“I hope they walk in every day and teach our kids,” said House Speaker Pro Tempore David Osborne, R-Prospect. 

The joke of course is that Kentucky state lawmakers like Dave Osborne are only in session for 90 days every two years.  Humor, we have it here in the Bluegrass.

The rallies come amid a national movement for teachers. In West Virginia, teachers in all 55 counties went on a strike last month that lasted for more than week before the legislature approved a 5 percent pay increase for public employees. Teachers in Oklahoma have said they are considering a strike over teacher pay and school funding as well. 
When asked if he was worried about the prospect of a teachers strike Wednesday, Gov. Matt Bevin said any opposition to the pension bill was “ill-informed.” 
“The reality is, I’m saving the pension system,” Bevin said. “If they are upset about it, it’s either they are ill-informed or willfully blind…I think the vast majority of teachers are none of the above. They are very aware of the fact that they want the pension. Their leadership has their reason for fomenting things. God bless them. But I’m still going to save the pension whether they like it or not.”

We have to burn down the state employees' pension system in order to save it.  I think it's going to take a statewide strike in order to get Bevin and Osborne to do much of anything.

I wonder who's going to save Bevin's job in 2019 though?

We may have to burn it down in order to save it, you know.

Russian to Judgment, Con't

Three developments overnight in the ongoing Trump/Russia investigation, the first is a follow-up to yesterday's story involving a secret meeting in the Seychelles between Blackwater founder Erik Prince, brother to now Trump Education Secretary Betsy DeVos, and Russian investors, brokered by a UAE adviser to Moscow named George Nader.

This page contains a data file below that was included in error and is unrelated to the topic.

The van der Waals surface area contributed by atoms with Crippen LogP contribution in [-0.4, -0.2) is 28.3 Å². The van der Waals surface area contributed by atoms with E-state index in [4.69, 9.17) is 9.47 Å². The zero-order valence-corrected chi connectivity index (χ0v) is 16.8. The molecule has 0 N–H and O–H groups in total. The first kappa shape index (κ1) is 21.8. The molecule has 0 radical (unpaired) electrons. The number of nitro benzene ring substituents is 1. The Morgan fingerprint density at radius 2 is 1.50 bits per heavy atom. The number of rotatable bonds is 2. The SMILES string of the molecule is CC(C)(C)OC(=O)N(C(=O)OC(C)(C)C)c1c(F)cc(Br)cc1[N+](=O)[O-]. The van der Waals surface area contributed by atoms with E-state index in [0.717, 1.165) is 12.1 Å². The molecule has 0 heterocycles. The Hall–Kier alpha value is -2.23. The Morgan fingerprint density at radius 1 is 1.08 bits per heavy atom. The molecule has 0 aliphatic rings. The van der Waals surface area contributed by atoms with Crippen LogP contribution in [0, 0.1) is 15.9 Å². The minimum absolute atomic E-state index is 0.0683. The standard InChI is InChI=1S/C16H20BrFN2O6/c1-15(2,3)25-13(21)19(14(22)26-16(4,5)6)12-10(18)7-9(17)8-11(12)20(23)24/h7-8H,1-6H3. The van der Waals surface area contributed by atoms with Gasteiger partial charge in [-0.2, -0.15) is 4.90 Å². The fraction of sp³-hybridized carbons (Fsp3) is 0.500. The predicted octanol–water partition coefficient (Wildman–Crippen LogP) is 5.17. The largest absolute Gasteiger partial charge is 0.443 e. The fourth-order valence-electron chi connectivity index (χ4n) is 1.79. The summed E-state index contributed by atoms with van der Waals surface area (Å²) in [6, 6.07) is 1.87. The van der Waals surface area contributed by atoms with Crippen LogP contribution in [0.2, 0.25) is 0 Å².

Turns out that Robert Mueller knows all about that meeting because Nader is cooperating with Mueller's team, and that means there was far more to this January 2017 meeting than just a friendly chat.  We now know what that additional info is and what Nader is providing: it was a secret attempt at a backchannel between Trump and Putin and Nader was a witness to it all.

Special counsel Robert S. Mueller III has gathered evidence that a secret meeting in Seychelles just before the inauguration of Donald Trump was an effort to establish a back channel between the incoming administration and the Kremlin — apparently contradicting statements made to lawmakers by one of its participants, according to people familiar with the matter.

In January 2017, Erik Prince, the founder of the private security company Blackwater, met with a Russian official close to Russian President Vladi­mir Putin and later described the meeting to congressional investigators as a chance encounter that was not a planned discussion of U.S.-Russia relations.

A witness cooperating with Mueller has told investigators the meeting was set up in advance so that a representative of the Trump transition could meet with an emissary from Moscow to discuss future relations between the countries, according to the people familiar with the matter, who spoke on the condition of anonymity to discuss sensitive matters.

George Nader, a Lebanese American businessman who helped organize and attended the Seychelles meeting, has testified on the matter before a grand jury gathering evidence about discussions between the Trump transition team and emissaries of the Kremlin, as part of Mueller’s investigation into Russian efforts to interfere with the 2016 election.

Nader began cooperating with Mueller after he arrived at Dulles International Airport in mid-January and was stopped, served with a subpoena and questioned by the FBI, these people said. He has met numerous times with investigators. 
Last year, Prince told lawmakers — and the news media — that his Seychelles meeting with Kirill Dmitriev, the head of a Russian government-controlled wealth fund, was an unplanned, unimportant encounter that came about by chance because he happened to be at a luxury hotel in the Indian Ocean island nation with officials from the United Arab Emirates.
In his statements, Prince has specifically denied reporting by The Washington Post that said the Seychelles meeting, which took place about a week before Trump’s inauguration, was described by U.S., European and Arab officials as part of an effort to establish a back-channel line of communication between Moscow and the incoming administration.